Teaching a new language
By Kris Leonhardt
STEVENS POINT – A UWSP program is working to teach youth a new language – the language of music – while developing talent in every child at a young age.
“The method started in Japan, post World War II. It sort of came out of the devastation of Japan,” explained UWSP Director of Suzuki Programs Ann Marie Novak.
“Dr. Suzuki – Shinichi Suzuki – was rehearsing with his quartet. And one day, he just stopped a rehearsal and he said, ‘you know, all Japanese children speak Japanese.’ And it occurred to him that music is another language. So, if a two-year-old can start picking up something as complex as Japanese, and then an American can speak English, which is also complex, there’s got to be something to the environment.”
Right then, the Suzuki Method of talent education was born.
“So, he basically looked at music as another language,” Novak added.
“So, we start with sound from the very beginning, from birth if possible, that you’re playing good music, and that is defined as classical music in our sphere. And then, so they hear it, they imitate, then they learn to speak the language – meaning they learn to play the instrument or sing. And then, last would be the reading and writing. Same as we do with our language.
“And his point was that if you immerse the child in a musical environment and it’s a nurturing environment, every child can learn.
“When I was growing up, you either had talent or you didn’t. That’s the way music teachers looked at it.
“And, with his ideas, every child has talent. It’s just whether it’s developed or not.”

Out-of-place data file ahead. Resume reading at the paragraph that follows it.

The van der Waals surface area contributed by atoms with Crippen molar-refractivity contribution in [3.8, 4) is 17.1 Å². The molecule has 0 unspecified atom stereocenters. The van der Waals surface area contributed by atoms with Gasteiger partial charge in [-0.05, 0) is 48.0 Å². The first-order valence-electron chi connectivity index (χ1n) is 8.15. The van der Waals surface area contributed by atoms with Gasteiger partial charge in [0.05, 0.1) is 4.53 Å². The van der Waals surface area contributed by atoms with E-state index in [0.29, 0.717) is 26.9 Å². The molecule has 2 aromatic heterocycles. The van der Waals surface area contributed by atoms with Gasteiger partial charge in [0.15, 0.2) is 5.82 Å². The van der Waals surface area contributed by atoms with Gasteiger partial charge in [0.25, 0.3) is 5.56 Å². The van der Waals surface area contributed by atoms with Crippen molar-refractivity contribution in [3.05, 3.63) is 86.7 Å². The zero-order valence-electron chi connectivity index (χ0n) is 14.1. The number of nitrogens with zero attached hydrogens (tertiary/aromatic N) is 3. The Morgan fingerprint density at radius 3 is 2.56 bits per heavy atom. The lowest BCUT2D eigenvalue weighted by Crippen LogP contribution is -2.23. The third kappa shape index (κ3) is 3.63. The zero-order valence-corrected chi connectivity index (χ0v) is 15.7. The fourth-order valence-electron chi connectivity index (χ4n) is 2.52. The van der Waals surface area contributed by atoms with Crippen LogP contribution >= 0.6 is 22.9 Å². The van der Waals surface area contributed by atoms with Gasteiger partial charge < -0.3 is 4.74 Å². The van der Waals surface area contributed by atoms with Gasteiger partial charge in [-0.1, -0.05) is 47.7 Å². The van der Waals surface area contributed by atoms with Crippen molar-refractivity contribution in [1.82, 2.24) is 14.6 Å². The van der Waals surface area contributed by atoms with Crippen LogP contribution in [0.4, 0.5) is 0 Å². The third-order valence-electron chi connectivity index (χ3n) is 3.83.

The method requires parents to provide a nurturing environment, after going through their own educational process. Parents travel to the campus with their children once a month to work with institute teachers. They also get full immersion for two weeks during the summer. Instruction by “home teachers” is ongoing.
“We really value the in-person experience when you are dealing with a young child,” Novak stated.
Novak sees a mix of families coming through the program, welcoming youth “birth to 18.”
“We do offer some scholarships, so we try to not make it too exclusive,” Novak said.
“We have an early childhood education, where we have infants also in the class where they are learning sound, clap, bounces, sings. Again, it’s from as early as possible. They are just connecting with music, obviously not dealing with any instrument.”
The program features 35-50 instructors from all over the world, and current students come from 30 different states and three countries.
“This was the first institute outside of Japan, so we have a long history,” Novak said of the 51-year-old program.